Across the country, history museums and historical societies have issued statements in response to the recent police killing of George Floyd and protests against racism—but it’s a mixed bag. I’ve examined more than fifty history organizations and found that while there are some common values in the field, there’s a wide disparity of thought.
Who is Concerned?
About twenty percent of the history organizations in this study made no statement but it is likely lower because statements were posted on websites, as news releases, sent as emails to members, or shared on Twitter or Facebook (and rarely on more than one channel), which makes it difficult to easily collect statements. Where you make a statement is just as important as what you say. Listing a “Statement from the CEO” in the “Press” section of a website is different from a banner on the home page is different from an email sent to a few hundred members is different from a single tweet.
Typically, the CEO or executive director issued the statement and very few included the board chair. Did the CEO take a personal risk to issue a statement? Are boards unwilling to get involved or unable to achieve consensus? Will current events force organizations to rethink their mission, vision, or values?
Without conducting interviews, it’s unclear why this pattern exists. It could be uncertainty about what to say, fear of offending donors or their community, a lack of consensus among staff and board, a policy on statements, or an effort to avoid conflict or current events. Nevertheless, the patterns are revealing and suggest that history organizations have a long way to go in their efforts to be a relevant and meaningful part of their entire community. I strongly encourage all history organizations who are making statements to include them on their websites—unless there’s an important reason to avoid it.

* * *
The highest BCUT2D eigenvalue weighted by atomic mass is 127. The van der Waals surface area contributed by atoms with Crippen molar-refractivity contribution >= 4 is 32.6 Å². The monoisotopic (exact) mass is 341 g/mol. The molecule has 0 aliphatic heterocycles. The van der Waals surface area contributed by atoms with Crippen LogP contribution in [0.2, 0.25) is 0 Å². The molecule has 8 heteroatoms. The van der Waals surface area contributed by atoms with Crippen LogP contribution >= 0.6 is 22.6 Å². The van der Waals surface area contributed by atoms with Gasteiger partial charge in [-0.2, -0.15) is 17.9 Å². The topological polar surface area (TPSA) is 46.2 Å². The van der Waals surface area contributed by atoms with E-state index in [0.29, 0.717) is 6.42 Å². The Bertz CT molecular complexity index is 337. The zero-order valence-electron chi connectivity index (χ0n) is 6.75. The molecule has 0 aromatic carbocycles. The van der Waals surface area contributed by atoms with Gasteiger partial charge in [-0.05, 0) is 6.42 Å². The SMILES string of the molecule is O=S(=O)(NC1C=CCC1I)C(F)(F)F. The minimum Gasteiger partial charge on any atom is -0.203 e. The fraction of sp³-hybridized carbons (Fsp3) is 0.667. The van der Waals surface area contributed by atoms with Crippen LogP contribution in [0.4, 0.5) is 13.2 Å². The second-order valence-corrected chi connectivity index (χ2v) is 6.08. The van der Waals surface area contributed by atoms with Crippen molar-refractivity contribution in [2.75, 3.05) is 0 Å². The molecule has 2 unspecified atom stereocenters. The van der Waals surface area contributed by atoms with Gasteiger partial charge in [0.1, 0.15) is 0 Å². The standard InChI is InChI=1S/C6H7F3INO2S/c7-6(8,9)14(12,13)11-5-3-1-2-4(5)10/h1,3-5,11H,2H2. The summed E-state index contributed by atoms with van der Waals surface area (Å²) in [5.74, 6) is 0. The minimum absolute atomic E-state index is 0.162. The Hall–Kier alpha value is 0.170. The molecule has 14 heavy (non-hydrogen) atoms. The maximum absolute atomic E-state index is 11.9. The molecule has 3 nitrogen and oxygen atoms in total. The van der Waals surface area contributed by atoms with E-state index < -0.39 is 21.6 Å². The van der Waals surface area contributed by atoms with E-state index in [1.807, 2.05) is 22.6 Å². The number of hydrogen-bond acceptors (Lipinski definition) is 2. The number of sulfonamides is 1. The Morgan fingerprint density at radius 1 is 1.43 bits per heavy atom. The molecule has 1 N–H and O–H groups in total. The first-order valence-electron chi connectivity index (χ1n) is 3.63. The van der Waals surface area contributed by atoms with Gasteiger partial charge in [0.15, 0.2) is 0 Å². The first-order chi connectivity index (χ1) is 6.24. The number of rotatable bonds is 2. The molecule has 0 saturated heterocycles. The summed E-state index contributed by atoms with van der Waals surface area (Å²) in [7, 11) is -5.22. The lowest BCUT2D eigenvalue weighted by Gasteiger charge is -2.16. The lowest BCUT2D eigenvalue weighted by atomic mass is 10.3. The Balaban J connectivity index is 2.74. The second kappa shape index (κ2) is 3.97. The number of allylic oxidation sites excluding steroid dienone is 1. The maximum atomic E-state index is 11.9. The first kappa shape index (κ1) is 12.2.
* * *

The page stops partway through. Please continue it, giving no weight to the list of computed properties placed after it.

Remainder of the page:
History organizations issued their statements as early as May 30 and most during the first week of June, about a week after George Floyd’s murder on May 25 and when the protests had spread nationally. These statements are more challenging to write and I know some went through extensive review processes to gain consensus and approval, which can take days to accomplish. I also sense that Floyd’s death was a tipping point for many organizations because African Americans had been senselessly killed for decades but rarely had historical societies responded. About half of the statements mentioned George Floyd by name and about a quarter also included Ahmaud Arbery and Breonna Taylor, so recent events seem to have been the greatest influence on these statements. About ten percent named other victims as far back as the beating of Rodney King in Los Angeles in 1991, but some looked back centuries to put recent events in historical context, such as the American Historical Association, Historic Germantown, Maine Preservation, and Minnesota Historical Society. I recommend that history organizations clearly connect their statements to their mission or vision to ensure this is not merely a token effort; connect your concerns to the history of the region or period you interpret because, well, you’re a history organization; and include individual names whenever possible to move from the abstract to the personal.Continue reading